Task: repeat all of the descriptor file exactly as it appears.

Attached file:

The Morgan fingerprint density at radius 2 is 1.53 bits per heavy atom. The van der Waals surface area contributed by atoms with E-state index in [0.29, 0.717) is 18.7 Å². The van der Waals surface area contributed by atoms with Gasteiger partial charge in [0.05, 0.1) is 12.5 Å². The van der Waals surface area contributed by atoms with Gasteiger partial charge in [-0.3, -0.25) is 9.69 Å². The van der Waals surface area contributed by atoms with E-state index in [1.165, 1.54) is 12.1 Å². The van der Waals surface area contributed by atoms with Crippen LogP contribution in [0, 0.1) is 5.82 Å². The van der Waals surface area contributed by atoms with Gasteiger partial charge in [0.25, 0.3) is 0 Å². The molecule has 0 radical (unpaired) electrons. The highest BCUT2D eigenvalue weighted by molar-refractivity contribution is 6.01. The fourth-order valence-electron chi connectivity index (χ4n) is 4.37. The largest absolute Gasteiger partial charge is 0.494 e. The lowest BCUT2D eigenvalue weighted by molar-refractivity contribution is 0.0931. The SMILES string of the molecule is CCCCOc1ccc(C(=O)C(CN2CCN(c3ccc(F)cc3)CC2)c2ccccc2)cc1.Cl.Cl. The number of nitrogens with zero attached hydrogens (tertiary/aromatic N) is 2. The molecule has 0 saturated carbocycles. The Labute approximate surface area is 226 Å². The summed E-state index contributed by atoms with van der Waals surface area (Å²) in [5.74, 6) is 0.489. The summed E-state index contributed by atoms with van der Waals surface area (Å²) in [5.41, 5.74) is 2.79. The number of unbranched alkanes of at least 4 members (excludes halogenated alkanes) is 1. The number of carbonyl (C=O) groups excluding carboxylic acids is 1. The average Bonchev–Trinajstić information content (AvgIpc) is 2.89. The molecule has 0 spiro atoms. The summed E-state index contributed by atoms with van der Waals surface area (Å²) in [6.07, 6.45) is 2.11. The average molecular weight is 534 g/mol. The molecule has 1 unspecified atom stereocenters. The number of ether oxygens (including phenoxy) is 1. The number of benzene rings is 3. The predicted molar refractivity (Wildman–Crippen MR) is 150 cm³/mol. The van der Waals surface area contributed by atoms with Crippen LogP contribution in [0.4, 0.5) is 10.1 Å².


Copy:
The Morgan fingerprint density at radius 2 is 1.53 bits per heavy atom. The van der Waals surface area contributed by atoms with E-state index in [0.29, 0.717) is 18.7 Å². The van der Waals surface area contributed by atoms with Gasteiger partial charge in [0.05, 0.1) is 12.5 Å². The van der Waals surface area contributed by atoms with Gasteiger partial charge in [-0.3, -0.25) is 9.69 Å². The van der Waals surface area contributed by atoms with E-state index in [1.165, 1.54) is 12.1 Å². The van der Waals surface area contributed by atoms with Crippen LogP contribution in [0, 0.1) is 5.82 Å². The van der Waals surface area contributed by atoms with Gasteiger partial charge in [0.25, 0.3) is 0 Å². The molecule has 0 radical (unpaired) electrons. The highest BCUT2D eigenvalue weighted by molar-refractivity contribution is 6.01. The fourth-order valence-electron chi connectivity index (χ4n) is 4.37. The largest absolute Gasteiger partial charge is 0.494 e. The lowest BCUT2D eigenvalue weighted by molar-refractivity contribution is 0.0931. The SMILES string of the molecule is CCCCOc1ccc(C(=O)C(CN2CCN(c3ccc(F)cc3)CC2)c2ccccc2)cc1.Cl.Cl. The number of nitrogens with zero attached hydrogens (tertiary/aromatic N) is 2. The molecule has 0 saturated carbocycles. The Labute approximate surface area is 226 Å². The summed E-state index contributed by atoms with van der Waals surface area (Å²) in [5.74, 6) is 0.489. The summed E-state index contributed by atoms with van der Waals surface area (Å²) in [5.41, 5.74) is 2.79. The number of unbranched alkanes of at least 4 members (excludes halogenated alkanes) is 1. The number of carbonyl (C=O) groups excluding carboxylic acids is 1. The average Bonchev–Trinajstić information content (AvgIpc) is 2.89. The molecule has 0 spiro atoms. The summed E-state index contributed by atoms with van der Waals surface area (Å²) in [6.07, 6.45) is 2.11. The average molecular weight is 534 g/mol. The molecule has 1 unspecified atom stereocenters. The number of ether oxygens (including phenoxy) is 1. The number of benzene rings is 3. The predicted molar refractivity (Wildman–Crippen MR) is 150 cm³/mol. The van der Waals surface area contributed by atoms with Crippen LogP contribution in [0.4, 0.5) is 10.1 Å².